Open biomass burning
Action 7.1: Mitigate open biomass burning on cropland
Open biomass burning on cropland is practiced extensively in some countries whereas others have abandoned the practice almost entirely. Global estimates have been made using modelling tools (IIASA 2016, Klimont et al. 2017) suggesting that about 5% of the global black carbon emissions originate from agricultural residue burning, which has been recently declining in several countries.
Agricultural activities are producing a variety of products and the size of the facilities are ranging from small scale to industrial scale. In contrast to other industries, emissions from the agricultural sector are from non-point sources rather than chimneys or exhaust pipes. Further, the sector is subject to a variety of agricultural policy interventions affecting production and practices. Correspondingly, governance of black carbon emissions from open biomass burning on croplands is multifaceted and national circumstances are affecting the nature of actions to reduce emissions.
A motivating factor for efforts to reduce open biomass burning on croplands is the co-beneficial feature of reduced biomass burning. Not only does it reduce emissions to air of black carbon and other health-damaging particulate matter, but it also helps preserve soil carbon content: thereby aligning the interest of climate change, agricultural and air pollution polices. The main components of an action addressing black carbon emissions from open biomass burning on croplands are those guiding agricultural activities through regulation, subsidies and extension services.
Component 7.1a. Develop agricultural policies to further discourage open biomass burning
Given the varying formulation of agricultural policies in countries with emissions affecting the Arctic, the method suitable to further discourage agricultural biomass burning also varies. In some countries a ban on open burning of crop residues can be considered. In other countries, the enforcement of existing bans can be strengthened through inspections or monitoring. An example is the CCAC-funded satellite mapping of open burning in the Andes and Himalayas. For some countries it is feasible to formulate subsidy eligibility requirements in agricultural policies that guide the distribution of rural development funding for farmers and thereby influence farming open burning practices through economic incentives.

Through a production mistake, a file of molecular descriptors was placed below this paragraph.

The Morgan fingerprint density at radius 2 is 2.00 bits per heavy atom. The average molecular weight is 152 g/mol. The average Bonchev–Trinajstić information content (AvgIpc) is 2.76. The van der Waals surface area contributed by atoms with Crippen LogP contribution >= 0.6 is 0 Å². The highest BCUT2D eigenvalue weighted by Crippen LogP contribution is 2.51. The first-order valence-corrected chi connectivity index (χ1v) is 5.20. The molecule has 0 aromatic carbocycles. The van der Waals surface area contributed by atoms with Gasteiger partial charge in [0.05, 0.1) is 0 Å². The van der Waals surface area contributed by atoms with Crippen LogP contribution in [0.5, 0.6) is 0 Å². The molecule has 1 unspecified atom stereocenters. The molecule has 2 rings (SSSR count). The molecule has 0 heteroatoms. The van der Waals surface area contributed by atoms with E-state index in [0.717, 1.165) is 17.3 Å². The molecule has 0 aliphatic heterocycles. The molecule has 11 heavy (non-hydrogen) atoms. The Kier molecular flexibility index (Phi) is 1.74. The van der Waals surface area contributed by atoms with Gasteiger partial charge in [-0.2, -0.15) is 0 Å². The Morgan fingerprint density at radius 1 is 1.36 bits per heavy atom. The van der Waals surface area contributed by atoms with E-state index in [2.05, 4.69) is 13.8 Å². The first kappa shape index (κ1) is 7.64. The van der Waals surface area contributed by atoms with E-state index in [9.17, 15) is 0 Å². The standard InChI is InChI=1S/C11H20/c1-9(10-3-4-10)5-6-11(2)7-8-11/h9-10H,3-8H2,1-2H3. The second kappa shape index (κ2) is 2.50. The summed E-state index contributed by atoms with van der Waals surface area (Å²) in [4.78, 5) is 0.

Component 7.1b. Further development of extension services for farmers
Legal regulations and economic incentives will only slowly affect practice unless supported by extension services that provide guidance on changing the practice of open burning of crop residues on farmland. Developing extension services for farmers can contribute to the reduction and elimination of open burning trough strong message for public outreach, agricultural education and extension campaigns. As for the regulations and incentives mentioned above, there is variation between countries with respect to the degree that existing extension services and advisory systems already consider open biomass burning. Previous examples of extension services that promotes technology and cooperation to reduce the need for open burning is, for example, introduction of non-tilling practice and access to relevant agricultural machinery. Introduction of non-tilling practice, as well as mechanisation of collection and/or incorporation into soil of agricultural residues, can be exemplified by a technology promoted in India, the so-called “Happy Seeder”, which reduced the need for open burning agricultural residue at community-scales. Additional agricultural machinery to mulch and spread straw and stubble, creating valuable compost for subsequent crops, eliminates the need to gather or burn these excess crop residues.
No-burn alternatives for agriculture are promoted by CCAC and the International Cryosphere Climate initiatives. Further, the Nordic Environment Finance Corporation has conducted capacity-building/investment projects with specific focus on promotion of alternative agricultural practises in Russia, including legal and policy support as well as training programmes.
A change in agricultural practices needs to be acceptable to farmers (Pereira et al. 2016), as compliance monitoring is unlikely to be possible at the scale that would stop the practice if the practice is still considered to contribute to good yields. Promotion of new technologies should thus be reinforced by agricultural education and extension for farmers and rural communities. Public health and ‘good neighbour’ narratives are more powerful than statistics when enacting change in farming communities (Morgan et al. 2002).